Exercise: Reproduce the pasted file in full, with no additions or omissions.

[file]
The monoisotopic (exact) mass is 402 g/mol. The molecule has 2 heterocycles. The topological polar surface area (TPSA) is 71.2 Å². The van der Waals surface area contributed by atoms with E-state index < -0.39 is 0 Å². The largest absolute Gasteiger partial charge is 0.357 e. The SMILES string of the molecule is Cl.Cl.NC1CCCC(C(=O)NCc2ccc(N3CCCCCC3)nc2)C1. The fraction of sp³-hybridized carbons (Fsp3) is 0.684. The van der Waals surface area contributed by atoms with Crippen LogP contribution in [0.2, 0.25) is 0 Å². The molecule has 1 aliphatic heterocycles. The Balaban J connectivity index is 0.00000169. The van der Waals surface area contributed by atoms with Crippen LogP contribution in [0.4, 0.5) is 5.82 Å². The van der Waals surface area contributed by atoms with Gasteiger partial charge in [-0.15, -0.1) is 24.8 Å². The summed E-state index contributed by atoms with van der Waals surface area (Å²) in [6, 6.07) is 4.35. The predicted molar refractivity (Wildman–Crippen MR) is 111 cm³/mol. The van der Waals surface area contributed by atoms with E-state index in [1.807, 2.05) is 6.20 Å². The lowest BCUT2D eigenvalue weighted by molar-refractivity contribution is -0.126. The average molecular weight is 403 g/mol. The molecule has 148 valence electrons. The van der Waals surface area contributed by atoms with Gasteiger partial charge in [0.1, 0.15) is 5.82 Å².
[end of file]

The monoisotopic (exact) mass is 402 g/mol. The molecule has 2 heterocycles. The topological polar surface area (TPSA) is 71.2 Å². The van der Waals surface area contributed by atoms with E-state index < -0.39 is 0 Å². The largest absolute Gasteiger partial charge is 0.357 e. The SMILES string of the molecule is Cl.Cl.NC1CCCC(C(=O)NCc2ccc(N3CCCCCC3)nc2)C1. The fraction of sp³-hybridized carbons (Fsp3) is 0.684. The van der Waals surface area contributed by atoms with Crippen LogP contribution in [0.2, 0.25) is 0 Å². The molecule has 1 aliphatic heterocycles. The Balaban J connectivity index is 0.00000169. The van der Waals surface area contributed by atoms with Crippen LogP contribution in [0.4, 0.5) is 5.82 Å². The van der Waals surface area contributed by atoms with Gasteiger partial charge in [-0.15, -0.1) is 24.8 Å². The summed E-state index contributed by atoms with van der Waals surface area (Å²) in [6, 6.07) is 4.35. The predicted molar refractivity (Wildman–Crippen MR) is 111 cm³/mol. The van der Waals surface area contributed by atoms with E-state index in [1.807, 2.05) is 6.20 Å². The lowest BCUT2D eigenvalue weighted by molar-refractivity contribution is -0.126. The average molecular weight is 403 g/mol. The molecule has 148 valence electrons. The van der Waals surface area contributed by atoms with Gasteiger partial charge in [0.1, 0.15) is 5.82 Å².